Collect Yourself And Get Your Finances Under Control
Well, you’ve decided to finally get to grips your financial situation. Good for you! However, there is so much information, that you may not have a clue where to begin. Don’t worry, personal finance tips are here! Listed below are some tips that will help you get started and organized so that you can and will improve your financial situation.
When renting a home with a boyfriend or girlfriend, never rent a place that you would not be able to afford on your own. There may be circumstances like losing a job or breaking up that might leave you in the position of paying the entire rent by yourself.
Do not close credit card accounts in hopes of fixing your credit. Closing credit card accounts will not help your score, instead it will hurt your score. If the account has a balance, it will count towards your total debt balance, and show that you are making regular payments to a open credit card.
Try to pay more than the minimum payments on your credit cards. When you only pay the minimum amount off your credit card each month it can end up taking years or even decades to clear the balance. Items that you bought using the credit card can also end up costing you over twice the purchase price.
Be cautious when loaning money to your children or grandchildren and consider offering the money as a gift instead. Before you loan any money to a family member, you should think about the consequences if the money is never repaid. Remember, loans between family members often cause a lot of arguments.
To save on college costs, strongly consider enrollment at a local community college for the first two years and then transfer to a four-year institution for your last two years. With annual tuition cost savings of 50% or more over traditional four-year universities, going to a community college for your first two years can make a whole lot of sense. Many community colleges have direct transfer programs to four-year institutions that ensure the relevance of the credits you have earned towards your degree. You will get the exact same diploma and credentials at the end of the four years, as your classmates who attended the four-year university straight-through, but your costs (and possible debt) will be so much less.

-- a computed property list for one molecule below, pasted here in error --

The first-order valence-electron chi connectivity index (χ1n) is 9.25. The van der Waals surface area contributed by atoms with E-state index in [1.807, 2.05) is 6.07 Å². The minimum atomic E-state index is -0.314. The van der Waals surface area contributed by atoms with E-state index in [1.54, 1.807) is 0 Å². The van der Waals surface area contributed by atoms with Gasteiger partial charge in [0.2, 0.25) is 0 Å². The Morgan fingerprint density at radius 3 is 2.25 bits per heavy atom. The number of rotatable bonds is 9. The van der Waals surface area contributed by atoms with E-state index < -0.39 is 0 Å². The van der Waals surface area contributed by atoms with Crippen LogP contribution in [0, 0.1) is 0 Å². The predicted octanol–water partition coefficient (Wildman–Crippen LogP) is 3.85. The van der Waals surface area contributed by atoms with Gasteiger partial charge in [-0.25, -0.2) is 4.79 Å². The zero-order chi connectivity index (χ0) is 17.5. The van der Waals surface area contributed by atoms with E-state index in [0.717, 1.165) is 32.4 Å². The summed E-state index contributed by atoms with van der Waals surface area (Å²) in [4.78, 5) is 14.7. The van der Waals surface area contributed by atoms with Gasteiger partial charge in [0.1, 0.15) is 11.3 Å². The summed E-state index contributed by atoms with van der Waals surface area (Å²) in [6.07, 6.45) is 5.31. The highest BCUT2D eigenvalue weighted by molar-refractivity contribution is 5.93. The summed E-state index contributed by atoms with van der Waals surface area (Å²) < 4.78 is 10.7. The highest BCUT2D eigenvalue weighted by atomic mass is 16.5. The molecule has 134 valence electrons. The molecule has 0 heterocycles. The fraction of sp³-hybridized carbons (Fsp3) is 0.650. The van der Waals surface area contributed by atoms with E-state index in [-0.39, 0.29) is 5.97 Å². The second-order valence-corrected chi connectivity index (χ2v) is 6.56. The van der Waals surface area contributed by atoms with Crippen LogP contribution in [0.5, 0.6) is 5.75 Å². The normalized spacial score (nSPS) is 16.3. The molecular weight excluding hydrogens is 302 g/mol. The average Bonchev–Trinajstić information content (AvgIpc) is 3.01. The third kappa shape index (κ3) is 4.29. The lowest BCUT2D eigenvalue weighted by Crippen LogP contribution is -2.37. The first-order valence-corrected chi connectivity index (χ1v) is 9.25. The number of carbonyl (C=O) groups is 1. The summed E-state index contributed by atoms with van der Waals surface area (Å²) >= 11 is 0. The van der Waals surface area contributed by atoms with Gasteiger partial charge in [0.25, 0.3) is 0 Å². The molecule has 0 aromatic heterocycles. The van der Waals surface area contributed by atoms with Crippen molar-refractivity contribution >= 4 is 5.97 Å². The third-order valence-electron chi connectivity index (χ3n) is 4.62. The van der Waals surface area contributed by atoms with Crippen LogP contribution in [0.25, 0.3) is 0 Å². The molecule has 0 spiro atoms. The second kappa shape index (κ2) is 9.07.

If your bank charges high monthly fees just for the privilege of keeping a checking account, consider switching to a credit union. Most people are eligible for credit union membership based on where they live or work or organizations they belong to. Because credit unions are member-owned, they do not have to make profits like banks do and so they generally offer much better deals.
If feasible in your area, try getting around without a car. Between car payments, gas, insurance, and parking, the dollars spent on owning a car can really add up. It isn’t possible for everyone, but if you can try using public transportation or your own two feet to get around.
Try to avoiding using your credit card unless it is absolutely necessary. For smaller purchases, go the cash route. New legislation allows stores to require a credit card minimum of $10 for transactions. Make sure to carry cash or a debit card if you intend to make under $10 in purchases.
Keep good records of your expenses. If you aren’t keeping accurate records, it’s doubtful that you are claiming all you are allowed at tax time. It also makes your situation very difficult if an audit should happen. A digital or paper file can work just fine, so work on creating the system that works for you.
Hopefully you have at least some idea now where you should begin with improving your financial situation. It can be daunting, but multitudes of people before you have actually applied these steps and got themselves back on track. You can join them.